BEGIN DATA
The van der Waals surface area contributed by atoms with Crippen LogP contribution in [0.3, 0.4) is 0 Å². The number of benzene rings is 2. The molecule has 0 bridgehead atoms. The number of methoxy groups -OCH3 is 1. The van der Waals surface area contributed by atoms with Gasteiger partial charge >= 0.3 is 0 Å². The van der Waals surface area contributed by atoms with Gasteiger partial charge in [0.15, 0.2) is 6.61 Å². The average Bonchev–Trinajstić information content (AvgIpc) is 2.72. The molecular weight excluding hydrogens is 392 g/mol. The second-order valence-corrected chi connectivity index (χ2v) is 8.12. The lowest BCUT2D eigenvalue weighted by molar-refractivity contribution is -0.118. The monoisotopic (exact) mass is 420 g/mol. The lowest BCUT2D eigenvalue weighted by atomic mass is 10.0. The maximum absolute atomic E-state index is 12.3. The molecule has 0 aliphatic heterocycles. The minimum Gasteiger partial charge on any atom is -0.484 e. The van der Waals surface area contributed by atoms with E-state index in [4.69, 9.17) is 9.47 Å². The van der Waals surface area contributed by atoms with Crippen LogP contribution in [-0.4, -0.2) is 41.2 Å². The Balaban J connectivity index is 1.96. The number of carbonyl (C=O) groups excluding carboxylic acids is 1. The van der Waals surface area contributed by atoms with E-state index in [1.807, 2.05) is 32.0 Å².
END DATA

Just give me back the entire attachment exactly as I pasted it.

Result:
The van der Waals surface area contributed by atoms with Crippen LogP contribution in [0.3, 0.4) is 0 Å². The number of benzene rings is 2. The molecule has 0 bridgehead atoms. The number of methoxy groups -OCH3 is 1. The van der Waals surface area contributed by atoms with Gasteiger partial charge >= 0.3 is 0 Å². The van der Waals surface area contributed by atoms with Gasteiger partial charge in [0.15, 0.2) is 6.61 Å². The average Bonchev–Trinajstić information content (AvgIpc) is 2.72. The molecular weight excluding hydrogens is 392 g/mol. The second-order valence-corrected chi connectivity index (χ2v) is 8.12. The lowest BCUT2D eigenvalue weighted by molar-refractivity contribution is -0.118. The monoisotopic (exact) mass is 420 g/mol. The lowest BCUT2D eigenvalue weighted by atomic mass is 10.0. The maximum absolute atomic E-state index is 12.3. The molecule has 0 aliphatic heterocycles. The minimum Gasteiger partial charge on any atom is -0.484 e. The van der Waals surface area contributed by atoms with E-state index in [4.69, 9.17) is 9.47 Å². The van der Waals surface area contributed by atoms with Crippen LogP contribution in [-0.4, -0.2) is 41.2 Å². The Balaban J connectivity index is 1.96. The number of carbonyl (C=O) groups excluding carboxylic acids is 1. The van der Waals surface area contributed by atoms with E-state index in [1.807, 2.05) is 32.0 Å².